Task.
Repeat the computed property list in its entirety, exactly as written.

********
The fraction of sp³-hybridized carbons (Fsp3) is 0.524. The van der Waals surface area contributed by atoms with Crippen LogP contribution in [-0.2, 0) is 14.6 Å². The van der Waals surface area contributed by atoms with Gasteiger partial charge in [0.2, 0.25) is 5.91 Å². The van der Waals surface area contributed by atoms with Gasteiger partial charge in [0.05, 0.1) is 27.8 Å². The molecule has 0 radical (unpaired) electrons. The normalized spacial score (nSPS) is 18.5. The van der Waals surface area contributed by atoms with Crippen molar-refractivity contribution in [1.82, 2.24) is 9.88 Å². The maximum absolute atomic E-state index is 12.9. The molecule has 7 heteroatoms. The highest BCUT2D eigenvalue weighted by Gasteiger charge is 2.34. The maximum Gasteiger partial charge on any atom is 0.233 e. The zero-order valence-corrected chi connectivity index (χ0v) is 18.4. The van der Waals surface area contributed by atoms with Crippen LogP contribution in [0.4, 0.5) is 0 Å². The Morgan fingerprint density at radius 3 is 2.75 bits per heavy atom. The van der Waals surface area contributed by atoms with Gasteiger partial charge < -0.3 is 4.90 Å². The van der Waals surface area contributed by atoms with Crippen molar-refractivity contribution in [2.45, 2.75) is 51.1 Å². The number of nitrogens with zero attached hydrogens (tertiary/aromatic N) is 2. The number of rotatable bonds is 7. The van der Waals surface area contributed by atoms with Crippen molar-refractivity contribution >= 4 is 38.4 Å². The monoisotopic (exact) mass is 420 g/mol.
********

The fraction of sp³-hybridized carbons (Fsp3) is 0.524. The van der Waals surface area contributed by atoms with Crippen LogP contribution in [-0.2, 0) is 14.6 Å². The van der Waals surface area contributed by atoms with Gasteiger partial charge in [0.2, 0.25) is 5.91 Å². The van der Waals surface area contributed by atoms with Gasteiger partial charge in [0.05, 0.1) is 27.8 Å². The molecule has 0 radical (unpaired) electrons. The normalized spacial score (nSPS) is 18.5. The van der Waals surface area contributed by atoms with Crippen molar-refractivity contribution in [1.82, 2.24) is 9.88 Å². The maximum absolute atomic E-state index is 12.9. The molecule has 7 heteroatoms. The highest BCUT2D eigenvalue weighted by Gasteiger charge is 2.34. The maximum Gasteiger partial charge on any atom is 0.233 e. The zero-order valence-corrected chi connectivity index (χ0v) is 18.4. The van der Waals surface area contributed by atoms with Crippen LogP contribution in [0.4, 0.5) is 0 Å². The Morgan fingerprint density at radius 3 is 2.75 bits per heavy atom. The van der Waals surface area contributed by atoms with Gasteiger partial charge < -0.3 is 4.90 Å². The van der Waals surface area contributed by atoms with Crippen molar-refractivity contribution in [2.45, 2.75) is 51.1 Å². The number of nitrogens with zero attached hydrogens (tertiary/aromatic N) is 2. The number of rotatable bonds is 7. The van der Waals surface area contributed by atoms with Crippen molar-refractivity contribution >= 4 is 38.4 Å². The monoisotopic (exact) mass is 420 g/mol.